It is now February – how are your resolutions going? I know many of us want to lose weight and save money and sometimes it seems impossible to do both at the same time. When we are so eager to drop a few pounds, we easily pull out our wallets to pay for gym memberships, diet books, diet foods, and diet food programs.
I was even convinced to join Weight Watchers for $42-something a month. That is quite a bit of money for a meeting of motivation and weighing in. I know some people swear by it, but it wasn’t for me. Also paying over $500 a year was definitely not for me. Chances are that if you are reading this, you have been guilty of throwing money at the million-dollar diet corporation. Whether it’s through a gym membership you don’t use or paying money for pills that have “magical” claims or for special shakes and frozen entrees. Let’s not get started about how expensive meal delivery systems are, such as Nutrisystem.
For example, I bought a 7 lb whole chicken for $4.07 (It was $7.07 with a $3 markdown coupon at Target). At home, I had a bag of frozen vegetables from Costco and a 10-lb bag of brown rice. I cooked the chicken whole with a little olive oil and a ½ a lemon, and a little salt. I then cooked my rice in the rice cooker, while also allowing it to reheat the frozen vegetables.
It was probably 15 minutes of prep, if that, and two hours of cooking. After everything cooled off a bit, I measured 4 ounces of chicken out at a time and placed them in my reusable containers. I then scooped ½ cup of rice and vegetables on top. This made 8 containers worth. I used .50 worth of rice, .50 worth of garnishes, and $1-2 worth of frozen vegetables. I estimate it cost me about $6-7 to make everything or .75-.88 per dinner. I just saw a sale for Smart Ones frozen entrees for $1.88 each. If I bought eight of those, the cost would be $15.04, so right away I am saving $8-9 for eight meals.
There are many more food options you can make too. Try making a huge pot of whole wheat pasta with a side of tomato sauce and ground lean turkey. Or make a huge crockpot full of soup, stew, or chili. I like making salads for lunch too. I just put a homemade dressing right before I eat it, instead of when I make it. These meals will probably cost .75 or less per serving, increasing your overall savings.
Don’t forget snacks. Instead of buying individual containers of yogurt or cottage cheese, buy the huge container from Costco, Sam’s Club, Smart and Final, or BJs, and divide them into single servings using smaller Tupperware containers or even recycled jars (since I buy a lot of things at Trader Joes, I seem to have several small jam and salsa glass jars that are perfect to use). Just by buying the larger tub and splitting it up will save you a $1-2 each week (remember, little amounts add up – $52-104 savings a year).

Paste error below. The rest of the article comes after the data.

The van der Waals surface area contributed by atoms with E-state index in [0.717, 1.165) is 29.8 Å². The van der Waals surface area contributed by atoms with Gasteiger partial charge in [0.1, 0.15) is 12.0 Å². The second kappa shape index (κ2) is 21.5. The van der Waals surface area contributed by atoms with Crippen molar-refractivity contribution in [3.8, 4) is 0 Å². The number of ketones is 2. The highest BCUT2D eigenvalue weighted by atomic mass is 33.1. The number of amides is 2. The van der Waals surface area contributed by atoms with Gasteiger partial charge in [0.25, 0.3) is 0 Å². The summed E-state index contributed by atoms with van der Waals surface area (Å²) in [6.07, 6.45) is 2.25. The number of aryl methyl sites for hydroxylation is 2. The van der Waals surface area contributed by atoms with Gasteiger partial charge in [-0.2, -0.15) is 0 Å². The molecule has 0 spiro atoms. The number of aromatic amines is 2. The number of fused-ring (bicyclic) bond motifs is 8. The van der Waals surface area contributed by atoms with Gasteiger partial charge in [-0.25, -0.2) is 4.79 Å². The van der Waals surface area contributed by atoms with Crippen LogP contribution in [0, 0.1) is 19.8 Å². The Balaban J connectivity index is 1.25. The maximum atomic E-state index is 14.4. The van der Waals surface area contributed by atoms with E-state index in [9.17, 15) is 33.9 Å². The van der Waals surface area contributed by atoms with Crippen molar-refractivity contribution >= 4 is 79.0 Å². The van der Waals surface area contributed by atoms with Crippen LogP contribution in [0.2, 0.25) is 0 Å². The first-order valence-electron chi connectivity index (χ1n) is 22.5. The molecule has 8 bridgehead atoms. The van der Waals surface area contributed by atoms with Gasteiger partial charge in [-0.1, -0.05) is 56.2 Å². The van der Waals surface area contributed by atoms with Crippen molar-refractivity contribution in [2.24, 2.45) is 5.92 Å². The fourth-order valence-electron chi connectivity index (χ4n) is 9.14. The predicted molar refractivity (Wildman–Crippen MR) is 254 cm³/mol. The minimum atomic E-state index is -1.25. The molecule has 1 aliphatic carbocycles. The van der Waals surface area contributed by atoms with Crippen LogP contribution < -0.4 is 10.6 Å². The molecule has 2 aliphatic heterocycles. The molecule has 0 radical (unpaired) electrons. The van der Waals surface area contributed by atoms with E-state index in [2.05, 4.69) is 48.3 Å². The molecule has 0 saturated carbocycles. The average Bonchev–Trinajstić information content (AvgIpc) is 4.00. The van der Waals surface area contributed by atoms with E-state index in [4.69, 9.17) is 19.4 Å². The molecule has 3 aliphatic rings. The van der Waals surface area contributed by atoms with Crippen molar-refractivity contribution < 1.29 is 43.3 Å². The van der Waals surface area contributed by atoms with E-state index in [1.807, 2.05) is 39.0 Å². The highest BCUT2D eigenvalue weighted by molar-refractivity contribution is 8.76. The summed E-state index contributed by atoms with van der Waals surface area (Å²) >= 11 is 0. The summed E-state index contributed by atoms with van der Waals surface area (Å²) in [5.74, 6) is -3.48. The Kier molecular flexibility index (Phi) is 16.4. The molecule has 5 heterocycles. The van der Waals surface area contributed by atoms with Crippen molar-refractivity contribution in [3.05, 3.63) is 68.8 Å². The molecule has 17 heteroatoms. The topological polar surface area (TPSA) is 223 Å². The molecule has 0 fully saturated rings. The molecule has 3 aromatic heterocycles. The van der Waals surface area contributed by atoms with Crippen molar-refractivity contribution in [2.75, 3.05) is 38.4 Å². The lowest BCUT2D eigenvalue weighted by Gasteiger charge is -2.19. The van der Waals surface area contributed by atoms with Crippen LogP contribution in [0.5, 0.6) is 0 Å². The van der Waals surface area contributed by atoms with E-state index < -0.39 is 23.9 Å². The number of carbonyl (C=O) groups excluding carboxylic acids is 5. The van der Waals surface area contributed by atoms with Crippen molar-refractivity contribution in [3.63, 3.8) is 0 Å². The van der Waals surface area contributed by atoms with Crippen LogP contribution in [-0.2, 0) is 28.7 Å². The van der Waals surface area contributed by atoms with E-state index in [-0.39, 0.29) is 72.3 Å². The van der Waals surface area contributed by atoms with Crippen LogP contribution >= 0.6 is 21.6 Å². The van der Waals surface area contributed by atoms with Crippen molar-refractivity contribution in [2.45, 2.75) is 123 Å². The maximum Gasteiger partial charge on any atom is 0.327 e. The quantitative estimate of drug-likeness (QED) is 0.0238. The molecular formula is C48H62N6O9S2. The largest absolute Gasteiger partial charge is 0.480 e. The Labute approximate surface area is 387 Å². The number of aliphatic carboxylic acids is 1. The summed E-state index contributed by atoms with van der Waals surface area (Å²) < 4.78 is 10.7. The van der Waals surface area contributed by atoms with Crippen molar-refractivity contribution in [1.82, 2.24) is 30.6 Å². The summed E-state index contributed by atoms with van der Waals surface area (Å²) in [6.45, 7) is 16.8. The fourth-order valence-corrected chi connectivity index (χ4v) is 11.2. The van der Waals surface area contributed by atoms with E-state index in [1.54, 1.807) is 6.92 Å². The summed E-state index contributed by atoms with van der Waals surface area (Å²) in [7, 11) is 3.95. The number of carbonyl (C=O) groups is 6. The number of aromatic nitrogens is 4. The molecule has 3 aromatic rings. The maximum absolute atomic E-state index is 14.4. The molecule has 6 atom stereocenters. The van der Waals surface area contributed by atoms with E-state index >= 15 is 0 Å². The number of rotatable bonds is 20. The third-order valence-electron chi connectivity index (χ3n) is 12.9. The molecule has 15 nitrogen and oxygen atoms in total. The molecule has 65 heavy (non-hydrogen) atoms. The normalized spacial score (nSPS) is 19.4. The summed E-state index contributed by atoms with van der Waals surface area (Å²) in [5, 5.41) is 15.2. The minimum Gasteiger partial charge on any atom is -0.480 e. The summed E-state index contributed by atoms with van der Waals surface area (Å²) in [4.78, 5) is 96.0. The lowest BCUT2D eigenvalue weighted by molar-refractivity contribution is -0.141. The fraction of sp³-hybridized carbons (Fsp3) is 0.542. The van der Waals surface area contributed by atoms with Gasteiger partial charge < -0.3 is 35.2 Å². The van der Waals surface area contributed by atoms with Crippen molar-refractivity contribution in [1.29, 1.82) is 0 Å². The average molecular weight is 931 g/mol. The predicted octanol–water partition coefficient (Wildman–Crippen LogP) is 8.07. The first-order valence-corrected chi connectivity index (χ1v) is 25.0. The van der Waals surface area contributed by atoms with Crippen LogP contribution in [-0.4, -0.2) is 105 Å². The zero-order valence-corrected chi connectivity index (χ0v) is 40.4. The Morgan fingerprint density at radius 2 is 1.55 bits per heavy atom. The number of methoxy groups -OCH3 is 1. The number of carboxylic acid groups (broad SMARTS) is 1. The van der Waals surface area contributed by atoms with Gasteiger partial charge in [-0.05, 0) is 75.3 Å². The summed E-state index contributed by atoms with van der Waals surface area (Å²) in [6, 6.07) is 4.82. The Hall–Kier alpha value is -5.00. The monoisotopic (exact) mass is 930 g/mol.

I really believe that if you take this approach, you will save yourself a lot of money throughout the year. Not only will you be saving money on your grocery bill, but you will also save money by not eating out. Why grab a burger at lunch when you have a container of food already waiting for you? Finally, with this method, you are sure to lose weight (as long as you stick to healthy options within your daily calorie range, that is). You will most likely lose weight better than if you were on the Slimfast, Nutrisystem, or Lean Cuisine plan because you are putting real food into your body, not some fake food that needs a lot of preservatives to stay fresh or a lot of sodium to taste good.
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Diet and finance has a lot in common! Both very simple, yet we always want simpler solutions. The solution is real simple for a diet or personal finances. Eat less calories than you expend and you will lose weight. Spend less than you earn and you will do fine. Still, we want some special easy way to solve weight loss or personal finance. It is obvious!